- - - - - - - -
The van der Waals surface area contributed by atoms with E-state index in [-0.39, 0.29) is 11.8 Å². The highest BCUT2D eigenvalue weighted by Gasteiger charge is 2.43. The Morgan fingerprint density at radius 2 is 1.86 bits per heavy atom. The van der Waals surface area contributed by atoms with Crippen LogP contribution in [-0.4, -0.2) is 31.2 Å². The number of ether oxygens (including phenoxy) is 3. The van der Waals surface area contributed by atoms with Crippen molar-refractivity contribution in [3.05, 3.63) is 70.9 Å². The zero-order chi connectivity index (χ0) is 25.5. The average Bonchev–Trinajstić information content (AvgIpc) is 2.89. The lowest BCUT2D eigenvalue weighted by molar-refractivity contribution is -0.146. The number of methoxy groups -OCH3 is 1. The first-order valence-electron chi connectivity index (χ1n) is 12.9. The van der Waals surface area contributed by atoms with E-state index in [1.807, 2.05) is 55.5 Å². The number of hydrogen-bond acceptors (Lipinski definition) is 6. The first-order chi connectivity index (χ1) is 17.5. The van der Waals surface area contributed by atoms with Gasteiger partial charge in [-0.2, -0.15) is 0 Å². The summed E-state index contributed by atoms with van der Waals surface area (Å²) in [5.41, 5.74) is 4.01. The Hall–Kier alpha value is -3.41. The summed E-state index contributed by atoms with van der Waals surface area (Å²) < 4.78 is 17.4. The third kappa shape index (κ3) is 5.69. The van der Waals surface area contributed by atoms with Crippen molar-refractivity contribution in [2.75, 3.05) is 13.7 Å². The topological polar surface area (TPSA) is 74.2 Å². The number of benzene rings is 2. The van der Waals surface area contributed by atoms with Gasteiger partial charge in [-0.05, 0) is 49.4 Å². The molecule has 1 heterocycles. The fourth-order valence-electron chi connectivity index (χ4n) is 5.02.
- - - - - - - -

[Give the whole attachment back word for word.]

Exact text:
The van der Waals surface area contributed by atoms with E-state index in [-0.39, 0.29) is 11.8 Å². The highest BCUT2D eigenvalue weighted by Gasteiger charge is 2.43. The Morgan fingerprint density at radius 2 is 1.86 bits per heavy atom. The van der Waals surface area contributed by atoms with Crippen LogP contribution in [-0.4, -0.2) is 31.2 Å². The number of ether oxygens (including phenoxy) is 3. The van der Waals surface area contributed by atoms with Crippen molar-refractivity contribution in [3.05, 3.63) is 70.9 Å². The zero-order chi connectivity index (χ0) is 25.5. The average Bonchev–Trinajstić information content (AvgIpc) is 2.89. The lowest BCUT2D eigenvalue weighted by molar-refractivity contribution is -0.146. The number of methoxy groups -OCH3 is 1. The first-order valence-electron chi connectivity index (χ1n) is 12.9. The van der Waals surface area contributed by atoms with E-state index in [1.807, 2.05) is 55.5 Å². The number of hydrogen-bond acceptors (Lipinski definition) is 6. The first-order chi connectivity index (χ1) is 17.5. The van der Waals surface area contributed by atoms with Gasteiger partial charge in [-0.2, -0.15) is 0 Å². The summed E-state index contributed by atoms with van der Waals surface area (Å²) in [5.41, 5.74) is 4.01. The Hall–Kier alpha value is -3.41. The summed E-state index contributed by atoms with van der Waals surface area (Å²) < 4.78 is 17.4. The third kappa shape index (κ3) is 5.69. The van der Waals surface area contributed by atoms with Crippen molar-refractivity contribution in [2.75, 3.05) is 13.7 Å². The topological polar surface area (TPSA) is 74.2 Å². The number of benzene rings is 2. The van der Waals surface area contributed by atoms with Gasteiger partial charge in [-0.05, 0) is 49.4 Å². The molecule has 1 heterocycles. The fourth-order valence-electron chi connectivity index (χ4n) is 5.02.